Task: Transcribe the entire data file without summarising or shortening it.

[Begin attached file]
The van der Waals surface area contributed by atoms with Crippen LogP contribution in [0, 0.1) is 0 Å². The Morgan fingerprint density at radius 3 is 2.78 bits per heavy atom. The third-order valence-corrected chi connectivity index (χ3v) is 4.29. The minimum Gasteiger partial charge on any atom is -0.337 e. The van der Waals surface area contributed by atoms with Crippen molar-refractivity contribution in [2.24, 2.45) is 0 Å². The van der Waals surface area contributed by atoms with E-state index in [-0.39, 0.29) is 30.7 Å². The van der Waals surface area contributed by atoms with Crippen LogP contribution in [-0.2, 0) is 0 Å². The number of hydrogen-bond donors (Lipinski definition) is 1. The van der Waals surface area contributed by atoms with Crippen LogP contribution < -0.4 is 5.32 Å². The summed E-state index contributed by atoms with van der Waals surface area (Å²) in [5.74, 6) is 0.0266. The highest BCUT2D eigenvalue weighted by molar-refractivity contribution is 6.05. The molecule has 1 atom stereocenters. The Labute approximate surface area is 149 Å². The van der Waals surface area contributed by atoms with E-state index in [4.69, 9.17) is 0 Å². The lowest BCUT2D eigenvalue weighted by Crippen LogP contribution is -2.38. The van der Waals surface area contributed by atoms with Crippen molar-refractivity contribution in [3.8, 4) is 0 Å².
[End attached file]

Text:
The van der Waals surface area contributed by atoms with Crippen LogP contribution in [0, 0.1) is 0 Å². The Morgan fingerprint density at radius 3 is 2.78 bits per heavy atom. The third-order valence-corrected chi connectivity index (χ3v) is 4.29. The minimum Gasteiger partial charge on any atom is -0.337 e. The van der Waals surface area contributed by atoms with Crippen molar-refractivity contribution in [2.24, 2.45) is 0 Å². The van der Waals surface area contributed by atoms with E-state index in [-0.39, 0.29) is 30.7 Å². The van der Waals surface area contributed by atoms with Crippen LogP contribution in [-0.2, 0) is 0 Å². The number of hydrogen-bond donors (Lipinski definition) is 1. The van der Waals surface area contributed by atoms with Crippen LogP contribution < -0.4 is 5.32 Å². The summed E-state index contributed by atoms with van der Waals surface area (Å²) in [5.74, 6) is 0.0266. The highest BCUT2D eigenvalue weighted by molar-refractivity contribution is 6.05. The molecule has 1 atom stereocenters. The Labute approximate surface area is 149 Å². The van der Waals surface area contributed by atoms with E-state index in [4.69, 9.17) is 0 Å². The lowest BCUT2D eigenvalue weighted by Crippen LogP contribution is -2.38. The van der Waals surface area contributed by atoms with Crippen molar-refractivity contribution in [3.8, 4) is 0 Å².